With grand-scale economic expansion came massive immigration to east Houston. By 1910, Houston saw a wave of Asian immigrants arriving from the port. These early immigrants settled in parts of East Downtown and the East End. The 1920s made Houston a veritable melting pot of new residents. Caused by a mix of social turmoil in Mexico, coupled with the labor-hungry economy, Houston accepted thousands of Hispanic immigrants. This influx of immigration began to shape much of east Houston with the construction of many new neighborhoods. Magnolia Park, Idylwood, and Eastwood all owed their existence to the settling of these new residents, and would eventually become what is now known as the East End.
The East End provided a wide array of industrialized work. Ship channel maintenance and expansion, cement manufacturing, cotton compresses and textile plants flourished. The rise in industrial work promoted the growth of a bustling business district, with drugstores, bakeries, restaurants and various shopping centers. People would continue to immigrate to the East End until the Great Depression of the 1930s, when the surge in foreign immigration experienced during the last 30 years would stagnate.
Clinton Drive winds its way through the northernmost part of the East End, and is adjacent to some of the area’s most eccentric and interesting landmarks. While a drive down Clinton will take you past many a truck lot, scrap yard, and various kinds of industry, it’s what lies just off this road that makes it a gem. Japhet Creek, a community and conservancy built around the creek of the same name, works to restore and preserve this tucked away bit of nature. Enjoy hiking around the creek, or stop in to the small community to see the gardens and chickens. Further down Clinton are the locally famous silos, where recent Houston Arts Alliance celebrations were held as part of Transported + Renewed.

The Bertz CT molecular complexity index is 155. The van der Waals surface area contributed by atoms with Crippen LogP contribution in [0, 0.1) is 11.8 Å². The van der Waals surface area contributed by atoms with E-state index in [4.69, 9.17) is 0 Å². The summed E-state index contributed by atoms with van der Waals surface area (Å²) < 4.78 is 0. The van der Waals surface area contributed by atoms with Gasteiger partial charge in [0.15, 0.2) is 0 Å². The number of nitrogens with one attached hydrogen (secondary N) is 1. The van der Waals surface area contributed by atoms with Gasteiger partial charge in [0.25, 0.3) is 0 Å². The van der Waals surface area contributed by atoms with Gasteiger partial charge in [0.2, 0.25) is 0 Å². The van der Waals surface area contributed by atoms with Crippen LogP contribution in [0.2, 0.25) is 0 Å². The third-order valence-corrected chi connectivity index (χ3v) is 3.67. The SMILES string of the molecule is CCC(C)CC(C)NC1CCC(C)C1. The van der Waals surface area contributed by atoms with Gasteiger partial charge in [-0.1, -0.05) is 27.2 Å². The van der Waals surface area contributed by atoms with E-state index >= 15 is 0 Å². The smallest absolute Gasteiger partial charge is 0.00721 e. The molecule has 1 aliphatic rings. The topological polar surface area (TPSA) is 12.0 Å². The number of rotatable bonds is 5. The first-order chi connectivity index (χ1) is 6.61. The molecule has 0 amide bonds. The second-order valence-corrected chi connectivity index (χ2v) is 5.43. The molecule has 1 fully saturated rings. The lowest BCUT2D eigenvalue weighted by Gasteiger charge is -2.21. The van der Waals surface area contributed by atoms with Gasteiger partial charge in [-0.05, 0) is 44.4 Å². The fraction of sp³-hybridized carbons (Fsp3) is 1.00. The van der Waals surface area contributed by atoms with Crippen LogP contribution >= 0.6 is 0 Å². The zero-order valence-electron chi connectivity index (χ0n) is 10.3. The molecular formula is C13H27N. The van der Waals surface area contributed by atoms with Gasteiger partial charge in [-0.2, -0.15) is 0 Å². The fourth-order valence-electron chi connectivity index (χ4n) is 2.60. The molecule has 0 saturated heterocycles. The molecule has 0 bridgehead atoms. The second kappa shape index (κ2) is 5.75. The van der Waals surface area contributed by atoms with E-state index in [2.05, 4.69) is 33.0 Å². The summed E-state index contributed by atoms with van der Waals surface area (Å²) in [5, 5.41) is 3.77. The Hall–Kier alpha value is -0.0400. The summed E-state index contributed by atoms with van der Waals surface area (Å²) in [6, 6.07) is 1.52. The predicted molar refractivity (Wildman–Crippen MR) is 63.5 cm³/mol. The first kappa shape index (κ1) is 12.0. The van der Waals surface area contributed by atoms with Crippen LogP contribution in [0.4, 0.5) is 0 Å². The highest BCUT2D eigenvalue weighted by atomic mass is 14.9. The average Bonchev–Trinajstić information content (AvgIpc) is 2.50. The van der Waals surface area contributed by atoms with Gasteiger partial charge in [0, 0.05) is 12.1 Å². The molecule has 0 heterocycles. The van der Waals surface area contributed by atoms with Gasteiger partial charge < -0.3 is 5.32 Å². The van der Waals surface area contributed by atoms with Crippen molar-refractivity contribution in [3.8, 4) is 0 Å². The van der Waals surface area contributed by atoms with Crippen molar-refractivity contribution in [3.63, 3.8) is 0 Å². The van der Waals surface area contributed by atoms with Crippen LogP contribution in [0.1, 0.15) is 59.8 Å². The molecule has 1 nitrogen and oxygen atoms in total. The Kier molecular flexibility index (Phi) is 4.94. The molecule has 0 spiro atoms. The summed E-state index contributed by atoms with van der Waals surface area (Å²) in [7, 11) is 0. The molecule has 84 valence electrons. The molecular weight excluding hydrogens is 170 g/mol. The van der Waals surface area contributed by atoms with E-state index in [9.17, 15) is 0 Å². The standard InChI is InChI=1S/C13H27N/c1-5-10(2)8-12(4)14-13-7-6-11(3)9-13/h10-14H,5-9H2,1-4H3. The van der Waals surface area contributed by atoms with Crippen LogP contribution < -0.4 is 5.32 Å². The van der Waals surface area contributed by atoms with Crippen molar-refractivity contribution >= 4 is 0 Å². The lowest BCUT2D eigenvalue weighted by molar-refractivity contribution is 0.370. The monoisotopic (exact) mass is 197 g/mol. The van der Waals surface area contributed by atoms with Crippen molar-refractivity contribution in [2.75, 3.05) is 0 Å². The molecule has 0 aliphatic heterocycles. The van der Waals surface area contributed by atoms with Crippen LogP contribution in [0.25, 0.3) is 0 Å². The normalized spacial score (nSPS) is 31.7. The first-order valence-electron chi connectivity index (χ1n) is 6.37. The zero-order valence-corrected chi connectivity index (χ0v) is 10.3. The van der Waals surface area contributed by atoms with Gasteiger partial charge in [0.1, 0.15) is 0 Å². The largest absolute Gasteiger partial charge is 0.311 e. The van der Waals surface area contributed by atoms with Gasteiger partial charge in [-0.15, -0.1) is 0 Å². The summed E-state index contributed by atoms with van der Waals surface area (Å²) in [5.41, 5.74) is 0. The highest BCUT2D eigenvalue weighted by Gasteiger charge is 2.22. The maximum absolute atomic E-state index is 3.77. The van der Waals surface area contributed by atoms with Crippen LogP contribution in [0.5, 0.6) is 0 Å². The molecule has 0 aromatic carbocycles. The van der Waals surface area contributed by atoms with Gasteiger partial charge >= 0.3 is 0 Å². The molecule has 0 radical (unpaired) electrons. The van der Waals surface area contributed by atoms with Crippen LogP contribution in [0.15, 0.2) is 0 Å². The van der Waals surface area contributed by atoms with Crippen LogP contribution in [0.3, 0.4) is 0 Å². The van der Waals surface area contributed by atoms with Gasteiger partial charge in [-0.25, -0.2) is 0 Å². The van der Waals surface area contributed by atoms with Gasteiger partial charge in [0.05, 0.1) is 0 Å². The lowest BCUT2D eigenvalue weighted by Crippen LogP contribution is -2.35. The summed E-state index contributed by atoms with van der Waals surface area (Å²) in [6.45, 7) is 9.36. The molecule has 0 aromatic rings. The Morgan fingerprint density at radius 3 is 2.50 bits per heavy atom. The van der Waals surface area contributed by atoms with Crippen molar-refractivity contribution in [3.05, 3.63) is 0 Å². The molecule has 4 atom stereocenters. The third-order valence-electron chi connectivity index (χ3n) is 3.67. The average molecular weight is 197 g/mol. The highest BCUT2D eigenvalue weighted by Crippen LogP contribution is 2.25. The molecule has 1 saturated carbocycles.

This residential community was once a destination for farmers moving into the city. Denver Harbor is bisected by the bustling Lyons Ave to the north, and Market and Clinton Streets to the south. Generations of Latino families utilize its multi-service center, library, transit center and various schools.
EaDo is a growing entertainment and technology district situated between Hwy 59 and I-45 on its western and southern boundaries, and extending out to the Congress Yard train tracks on its eastern border. You’ll find everything you need here, from coffee and music to MLS Soccer and a burgeoning tech and co-working scene, and a couple of Houston’s up and coming craft breweries, 8th Wonder and EaDo Beerworks. You’ll also be able to access all of this by light rail when METRO opens their Southeast and East End lines.
This residential neighborhood is home to a diverse range of residents. Bordered by I-45 to the southwest, and the train tracks to the northeast, this area is home to historic homes and some of Houston’s best-kept local business secrets. From neighborhood beer garden Bohemeo’s to mom and pop BBQ Oakleaf Smokehouse or the family-run Mandola’s deli, Greater Eastwood has something for everyone. Eastwood will also have expanded transit options in 2015 when METRO’s Southeast Rail Line opens.
Home to the first regional mall in Houston (currently being redeveloped), Gulfgate/Pine Valley is a bustling hodge podge of commerce and sleepy neighborhood streets. It is home to some of Houston’s earliest highways, like Telephone Road and the Old Spanish Trail byway, and will be on the cusp of METRO’s Southeast Rail Line in 2015. Look for unique Houston landmarks like The Orange Show and Harmony Wedding Chapel, and enjoy the bayou views in this vast, Latino neighborhood.